FOR THE PAST FIVE years, Anne Perry and her husband Tim have been working on a feature-length documentary film chronicling ‘Abdu’l-Bahá’s 1912 journey through the United States and Canada. I recently had the chance to interview Anne about the film.
RS: Tell me about the genesis of the film.
AP: My husband and I were drawn together because of our mutual interest in artistic expression. I’m not sure when the idea was born to do a feature-length film about the journey of ‘Abdu’l-Bahá to America, but I know that for decades we have both had a special feeling about the centenary year. In 2007 we went to Washington, DC, for our first location scouting. Then the research and writing phase began. A major challenge was choosing the most essential things to put into the script, which meant shortening the initial eight-hour version down to ninety minutes. We began shooting in June 2011, in Colorado.
RS: What are your goals for the project?
AP: To give a sense of what it was like to meet ‘Abdu’l-Bahá in 1912, and of course to celebrate the centenary of a moment in history with astonishing aspects and ramifications. The visit of ‘Abdu’l-Bahá to the United States and Canada is part of history — little known, but nonetheless incredibly important. It is larger and more complex than any single story can portray or even suggest. But we hope we can capture enough to help people understand that it contains inspiration to impel us to live differently.
RS: I understand that you have logged quite a few miles over the past year.
AP: We’ve shot in about twenty locations across North America. The list includes Baltimore; New York; New Jersey; Lake Mohonk; Washington, DC; Green Acre in Eliot, Maine; Dublin, New Hampshire; Boston, Malden, and Brookline in Massachusetts; Philadelphia; Montreal; Chicago; Colorado; and the San Francisco Bay area. We recreated a few locations in Texas and Florida. We’ve been incredibly blessed with hospitality and assistance.
RS: What stories have you found most compelling?
AP: One of the most vibrant and beautiful scenes we’ve shot depicts the banquet honoring African Americans after they were excluded from ‘Abdu’l-Bahá’s farewell dinner at the Great Northern Hotel by the hotel’s proprietor. They are being served by white women at the Kinney home. The scene takes place in New York, but we actually shot it in Berkeley, California. We know from the historical record that it pleased ‘Abdu’l-Bahá greatly to have such evidence of unity.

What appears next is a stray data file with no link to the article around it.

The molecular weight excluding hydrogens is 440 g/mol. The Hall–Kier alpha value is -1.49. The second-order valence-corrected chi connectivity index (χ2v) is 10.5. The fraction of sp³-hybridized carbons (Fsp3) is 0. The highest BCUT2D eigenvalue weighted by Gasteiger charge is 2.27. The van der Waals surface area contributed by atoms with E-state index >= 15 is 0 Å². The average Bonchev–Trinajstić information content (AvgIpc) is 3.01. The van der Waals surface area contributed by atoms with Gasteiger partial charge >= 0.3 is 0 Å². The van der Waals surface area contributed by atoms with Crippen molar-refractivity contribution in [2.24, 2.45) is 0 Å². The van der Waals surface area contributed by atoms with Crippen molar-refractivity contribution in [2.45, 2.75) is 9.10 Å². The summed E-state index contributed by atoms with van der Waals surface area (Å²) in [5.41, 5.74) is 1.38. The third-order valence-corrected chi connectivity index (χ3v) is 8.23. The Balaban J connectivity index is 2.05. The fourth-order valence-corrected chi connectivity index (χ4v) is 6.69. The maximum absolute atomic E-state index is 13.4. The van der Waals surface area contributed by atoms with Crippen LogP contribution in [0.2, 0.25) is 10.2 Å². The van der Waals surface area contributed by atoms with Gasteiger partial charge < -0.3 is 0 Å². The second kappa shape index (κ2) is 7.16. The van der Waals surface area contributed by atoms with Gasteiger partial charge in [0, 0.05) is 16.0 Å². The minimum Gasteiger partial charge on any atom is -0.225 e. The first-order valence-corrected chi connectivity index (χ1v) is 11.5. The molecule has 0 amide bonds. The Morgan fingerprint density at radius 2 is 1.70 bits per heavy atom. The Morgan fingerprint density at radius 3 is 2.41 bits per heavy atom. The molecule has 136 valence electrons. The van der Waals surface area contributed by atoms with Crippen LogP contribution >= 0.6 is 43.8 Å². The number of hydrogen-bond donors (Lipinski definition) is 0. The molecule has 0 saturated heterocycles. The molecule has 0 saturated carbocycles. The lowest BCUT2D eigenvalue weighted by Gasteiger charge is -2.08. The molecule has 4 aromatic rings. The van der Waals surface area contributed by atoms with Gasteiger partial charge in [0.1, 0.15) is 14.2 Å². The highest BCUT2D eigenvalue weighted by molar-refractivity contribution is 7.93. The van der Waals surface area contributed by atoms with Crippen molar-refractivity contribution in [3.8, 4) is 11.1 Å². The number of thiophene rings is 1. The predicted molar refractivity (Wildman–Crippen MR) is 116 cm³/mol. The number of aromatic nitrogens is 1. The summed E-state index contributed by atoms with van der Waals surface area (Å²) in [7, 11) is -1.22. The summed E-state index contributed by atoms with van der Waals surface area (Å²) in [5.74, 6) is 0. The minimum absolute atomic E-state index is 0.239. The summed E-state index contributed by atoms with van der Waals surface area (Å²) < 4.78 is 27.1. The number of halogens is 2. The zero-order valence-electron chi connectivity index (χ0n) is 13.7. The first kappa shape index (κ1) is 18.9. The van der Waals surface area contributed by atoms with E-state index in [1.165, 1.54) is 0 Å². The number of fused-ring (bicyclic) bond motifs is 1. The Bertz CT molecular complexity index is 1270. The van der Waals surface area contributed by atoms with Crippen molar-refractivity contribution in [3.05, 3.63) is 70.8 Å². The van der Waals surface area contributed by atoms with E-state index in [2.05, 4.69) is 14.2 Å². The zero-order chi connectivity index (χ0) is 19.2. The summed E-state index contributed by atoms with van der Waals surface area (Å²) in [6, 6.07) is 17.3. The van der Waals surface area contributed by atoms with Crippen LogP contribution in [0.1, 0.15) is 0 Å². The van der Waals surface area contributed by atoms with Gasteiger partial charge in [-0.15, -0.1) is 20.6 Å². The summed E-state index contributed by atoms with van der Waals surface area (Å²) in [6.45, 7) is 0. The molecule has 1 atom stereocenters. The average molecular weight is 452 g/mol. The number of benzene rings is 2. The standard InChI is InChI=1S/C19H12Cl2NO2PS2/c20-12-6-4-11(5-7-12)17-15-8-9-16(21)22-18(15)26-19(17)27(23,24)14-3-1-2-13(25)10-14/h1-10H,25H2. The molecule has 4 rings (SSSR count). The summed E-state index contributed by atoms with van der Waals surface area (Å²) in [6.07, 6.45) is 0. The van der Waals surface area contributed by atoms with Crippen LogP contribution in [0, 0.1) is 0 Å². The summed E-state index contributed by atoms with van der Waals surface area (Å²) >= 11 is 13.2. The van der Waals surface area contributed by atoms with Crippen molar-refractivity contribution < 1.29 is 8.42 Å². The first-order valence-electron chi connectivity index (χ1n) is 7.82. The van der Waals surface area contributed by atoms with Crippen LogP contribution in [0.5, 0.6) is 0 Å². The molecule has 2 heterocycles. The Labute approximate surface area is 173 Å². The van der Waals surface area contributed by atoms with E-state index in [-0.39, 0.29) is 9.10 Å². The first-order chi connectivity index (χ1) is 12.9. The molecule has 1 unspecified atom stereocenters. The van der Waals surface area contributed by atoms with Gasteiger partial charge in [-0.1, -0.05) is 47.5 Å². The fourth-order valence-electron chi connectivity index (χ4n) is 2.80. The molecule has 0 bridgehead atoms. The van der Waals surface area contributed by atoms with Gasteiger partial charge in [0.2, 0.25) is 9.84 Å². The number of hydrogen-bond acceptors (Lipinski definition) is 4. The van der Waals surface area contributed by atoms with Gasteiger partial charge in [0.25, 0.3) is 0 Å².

A particularly touching moment was the scene with Fred Mortensen, a poor man who had ridden the rods to Green Acre. We were shooting late at night. We had extras in the lobby representing society people, and Fred standing there with dirt on his shirt and hat. In ‘Abdu’l-Bahá’s room, we seated Fred across from where we imagined ‘Abdu’l-Bahá would have been, and focused on Fred’s eyes. At one point, Fred holds out his dirty hat to the camera, and the narrator will describe how ‘Abdu’l-Bahá kissed it. Since the walls and floor are very thin, a guest came up to complain that he couldn’t sleep. We were mortified! But he realized the scene was important. I think that everyone who hears Fred’s story is touched by it.
We shot a scene at the Bowery Mission in New York that came about in an unexpected way. After some confusion over the Bowery address, we found ourselves giving a gentleman named James a ride from the corporate headquarters of the Bowery, to the Bowery itself. James was one of the mission’s trustees, and soon every door was opened to us. He arranged for us to shoot inside the chapel and to meet the Chaplain, who gives three services a day there. It was quite a profound sensation — we truly felt and could imagine the presence of ‘Abdu’l-Bahá, Juliet Thompson, the journalist Kate Carew, and the impoverished men that ‘Abdu’l-Bahá spoke to in that narrow chapel.
RS: Have there been any unexpected moments?
AP: At the White mansion in Brookline, Massachusetts, where ‘Abdu’l-Bahá spoke, a caretaker came out and told us that he had been keeping the grounds beautiful because he knew the Bahá’ís would want to come back sometime to hold a commemoration. He even pointed out to us where ‘Abdu’l-Bahá stood.
RS: What are the various roles you and your husband play?
AP: Tim and I are co-producing. Tim’s directing and editing, and was responsible for most of the cinematography. I wrote the script along with Gary Lindberg, have acted in a few roles, and worked with Laurie Eley on the costume design.
Interviewer’s Note: Anne shared with me a vast list of the film’s entire cast and crew — nearly two-hundred in all. Her incredible level of thankfulness towards each one of them was really quite poignant. While there isn’t room to include their names, I’ve provided a link to the film’s website at the end of this article.
RS: Dare I ask what it’s like working on a film for such a long and intense period of time with your spouse?
AP: Creating a work with one’s spouse can be a huge challenge. In many film productions the writer passes on the script to the producer or director, who then does as he/she will with it. In our case, we are co-producers. I am the kind of writer who wants to make collaborative decisions, where Tim simply wants to re-arrange and cut without consultation! And of course there are times we are at odds over what to depict, which music to use, and so forth.
But it truly does represent the fruit of our lives. It is a true product of our marriage, and something that neither of us could do without the other.